Mike (M John) Harrison has some nice words around Forced Entertainment’s Spectacular. Also, thumbs up from Lyn Gardner on the same piece in The Guardian, and Maxie Szalwinska on the many delights and fabulous rigours of Saturday’s Peachy Coochy Afternoon which we co-hosted with David Gale and Adrian Heathfield, here. Spectacular continues to Manchester, starting tonight, followed by Taunton and Glasgow.
Vlatka‘s London show at BAC (2nd floor space) runs 13 – 29 November 2008, Thu-Sat 12pm-7pm & 9pm-10pm. It’s free. The show has a mix of her photos, videos and recent collages. They say:
With a strong connection to performance, Vlatka Horvat’s work makes use of a range of media from video and photography to works on paper and projects with text. She stages puzzling encounters between a human figure and elements of the built environment. Comical, mischievous and unsettling, her work explores aspects of experience that are difficult to put into words, or depict in images – feelings of doubt, hesitation, restlessness, and of being lost.
For anyone in New York meanwhile, or headed that way, Vlatka is also half of a two person show with Jennifer Cohen. It runs November 7-December 14, 2008 at Rachel Uffner Gallery at 47 Orchard Street, Lower East Side.
Also since last week the video I did with Vlatka Insults & Praises is in the exhibition Speaking Out Loud at Netherlands Media Art Institute, Keizersgracht 264, 1016 EV Amsterdam. Curated by Susanne Jaschko it runs 15 November 2008 – 17 January 2009. Opening hours: Tuesday – Saturday and first Sunday of the month + December 7 and January 4 from 1:00 – 6:00 pm.
Other artists participating: Mukul Patel (UK) and Manu Luksch (AT), Charles Sandison (UK), Christoph Keller (DE), Jaromil (IT) and Jodi (NL), Linda Hilfling (DEN), KH Jeron (DE), Tudor Bratu (RO) and Istvan Ist Huzjan (SLO), Michael Höpfel (DE), Trikoton (DE), Evan Roth (US).
Speaking Out Loud centers on the processes of both “thinking out loud” and “speaking out.” Thinking out loud describes the associative, dynamic and rather uncontrolled process of simultaneously thinking and speaking about a particular topic. We think out loud to make a suggestion, to put forward an idea or a thought rather than to make a claim. Speaking Out Loud advocates this free and creative process of thinking out loud through artworks that enable a playful and surprising experience of language. This happens in the form of what could be summarised as experimental language exercises or canny transformations and alternations of language.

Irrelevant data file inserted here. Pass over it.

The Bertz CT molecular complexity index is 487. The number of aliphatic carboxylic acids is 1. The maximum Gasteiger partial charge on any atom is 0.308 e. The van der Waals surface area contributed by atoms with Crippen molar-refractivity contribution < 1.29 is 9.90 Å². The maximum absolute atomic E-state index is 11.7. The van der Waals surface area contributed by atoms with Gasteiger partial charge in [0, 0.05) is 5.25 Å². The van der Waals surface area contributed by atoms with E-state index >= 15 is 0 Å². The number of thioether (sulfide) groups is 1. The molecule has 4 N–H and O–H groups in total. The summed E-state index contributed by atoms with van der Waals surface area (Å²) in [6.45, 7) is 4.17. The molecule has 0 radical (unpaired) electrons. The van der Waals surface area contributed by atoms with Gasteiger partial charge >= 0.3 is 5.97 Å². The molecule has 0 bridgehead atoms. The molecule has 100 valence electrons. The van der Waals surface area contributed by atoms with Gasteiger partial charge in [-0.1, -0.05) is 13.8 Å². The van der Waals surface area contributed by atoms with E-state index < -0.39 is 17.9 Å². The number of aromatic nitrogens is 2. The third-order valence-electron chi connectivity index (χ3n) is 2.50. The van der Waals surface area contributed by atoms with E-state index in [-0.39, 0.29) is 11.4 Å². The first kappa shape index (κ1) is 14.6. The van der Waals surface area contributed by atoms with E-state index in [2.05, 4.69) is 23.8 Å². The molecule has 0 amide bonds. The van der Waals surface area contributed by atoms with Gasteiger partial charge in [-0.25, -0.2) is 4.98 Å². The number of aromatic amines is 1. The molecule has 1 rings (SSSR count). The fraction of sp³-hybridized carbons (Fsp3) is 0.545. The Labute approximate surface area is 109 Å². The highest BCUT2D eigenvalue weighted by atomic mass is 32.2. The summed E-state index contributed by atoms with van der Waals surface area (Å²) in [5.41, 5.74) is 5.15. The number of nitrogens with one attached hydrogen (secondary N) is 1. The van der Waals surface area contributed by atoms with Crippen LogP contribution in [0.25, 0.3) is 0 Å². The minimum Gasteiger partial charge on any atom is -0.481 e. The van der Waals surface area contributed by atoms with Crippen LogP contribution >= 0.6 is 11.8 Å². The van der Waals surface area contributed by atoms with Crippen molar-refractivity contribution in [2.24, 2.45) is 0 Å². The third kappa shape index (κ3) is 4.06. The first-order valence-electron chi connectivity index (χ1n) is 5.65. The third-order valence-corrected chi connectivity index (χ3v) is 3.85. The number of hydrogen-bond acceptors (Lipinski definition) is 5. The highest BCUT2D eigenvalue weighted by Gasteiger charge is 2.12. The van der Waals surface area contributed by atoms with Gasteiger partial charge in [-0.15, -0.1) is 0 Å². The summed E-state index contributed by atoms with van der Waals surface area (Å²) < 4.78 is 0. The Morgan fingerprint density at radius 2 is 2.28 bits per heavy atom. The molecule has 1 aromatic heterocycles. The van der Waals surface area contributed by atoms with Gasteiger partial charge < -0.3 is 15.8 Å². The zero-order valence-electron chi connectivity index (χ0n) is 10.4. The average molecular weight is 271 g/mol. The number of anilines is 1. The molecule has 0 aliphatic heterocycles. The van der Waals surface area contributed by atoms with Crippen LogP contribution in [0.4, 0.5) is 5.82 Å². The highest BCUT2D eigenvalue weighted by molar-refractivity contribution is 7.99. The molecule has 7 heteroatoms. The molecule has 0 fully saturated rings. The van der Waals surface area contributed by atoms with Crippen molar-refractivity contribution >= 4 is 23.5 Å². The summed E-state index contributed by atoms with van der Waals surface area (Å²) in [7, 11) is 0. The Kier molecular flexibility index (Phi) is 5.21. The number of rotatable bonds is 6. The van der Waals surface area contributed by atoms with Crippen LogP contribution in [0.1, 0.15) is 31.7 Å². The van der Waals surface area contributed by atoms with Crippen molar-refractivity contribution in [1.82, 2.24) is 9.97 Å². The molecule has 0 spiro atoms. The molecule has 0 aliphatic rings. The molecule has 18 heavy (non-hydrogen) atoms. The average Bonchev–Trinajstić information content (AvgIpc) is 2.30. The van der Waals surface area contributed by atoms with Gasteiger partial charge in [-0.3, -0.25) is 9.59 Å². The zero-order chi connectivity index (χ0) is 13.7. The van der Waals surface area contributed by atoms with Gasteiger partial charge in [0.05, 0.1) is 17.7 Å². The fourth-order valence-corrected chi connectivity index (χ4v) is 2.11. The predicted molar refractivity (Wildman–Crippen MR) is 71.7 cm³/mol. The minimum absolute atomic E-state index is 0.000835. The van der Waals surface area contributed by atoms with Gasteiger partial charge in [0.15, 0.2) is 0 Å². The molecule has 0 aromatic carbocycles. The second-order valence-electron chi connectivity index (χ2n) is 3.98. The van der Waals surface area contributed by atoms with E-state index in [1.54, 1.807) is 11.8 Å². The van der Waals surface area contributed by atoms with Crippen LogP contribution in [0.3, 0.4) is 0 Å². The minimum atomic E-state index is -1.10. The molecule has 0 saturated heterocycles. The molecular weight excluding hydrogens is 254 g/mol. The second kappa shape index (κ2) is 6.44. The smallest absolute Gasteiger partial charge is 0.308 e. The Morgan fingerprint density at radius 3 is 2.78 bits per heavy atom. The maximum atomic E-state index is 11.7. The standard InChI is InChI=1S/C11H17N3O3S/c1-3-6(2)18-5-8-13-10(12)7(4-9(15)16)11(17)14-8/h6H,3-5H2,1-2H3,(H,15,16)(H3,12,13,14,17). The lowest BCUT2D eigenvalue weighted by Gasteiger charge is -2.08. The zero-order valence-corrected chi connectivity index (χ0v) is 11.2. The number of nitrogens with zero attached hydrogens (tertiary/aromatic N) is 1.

Meanwhile the act of speaking out demonstrates resistance and the existence of alternative concepts and views. As a democratic act it constitutes a cornerstone of democratic society. In that sense, the exhibition promotes the idea of controversy, dissent and debate as a relevant society shaping strategy. In the light of representative democracies, low voter participation and increasingly levelled concepts of life, Speaking Out Loud attempts to call for taking an active role in the debate. Moreover it explores the subversive power of spoken or written text but also unmasks the inflationary and culturally connoted use of words and phrases.
The artworks in the exhibition deal with the act of speaking, reading and writing. They particularly reflect on and emphasise the performative qualities of language and thus reveal the strong and inseparable connection between words’ meaning and their performance/performer.
Renowned novelist Paul Auster captured the act of speaking as “When words come out, fly into the air, live for a moment, and die. Strange, is it not?” It is this fluidity and dynamics of language and its meaning that the exhibition centers on, observes and reflects.
In this fluid state, words fly and dance, thus enabling a mental dialogue between the artwork and its viewer/listener, and opening up to continuous interpretation.The exhibition mainly presents works of Dutch and English language. Thereby it also reflects on a world in which vast distances are bridged with relative facility but where language remains a system of cultural “multivalence.
There’s a good review by Tim Robey of my novel The Broken World in November/December’s Frieze. Sadly not online so I can’t link to it.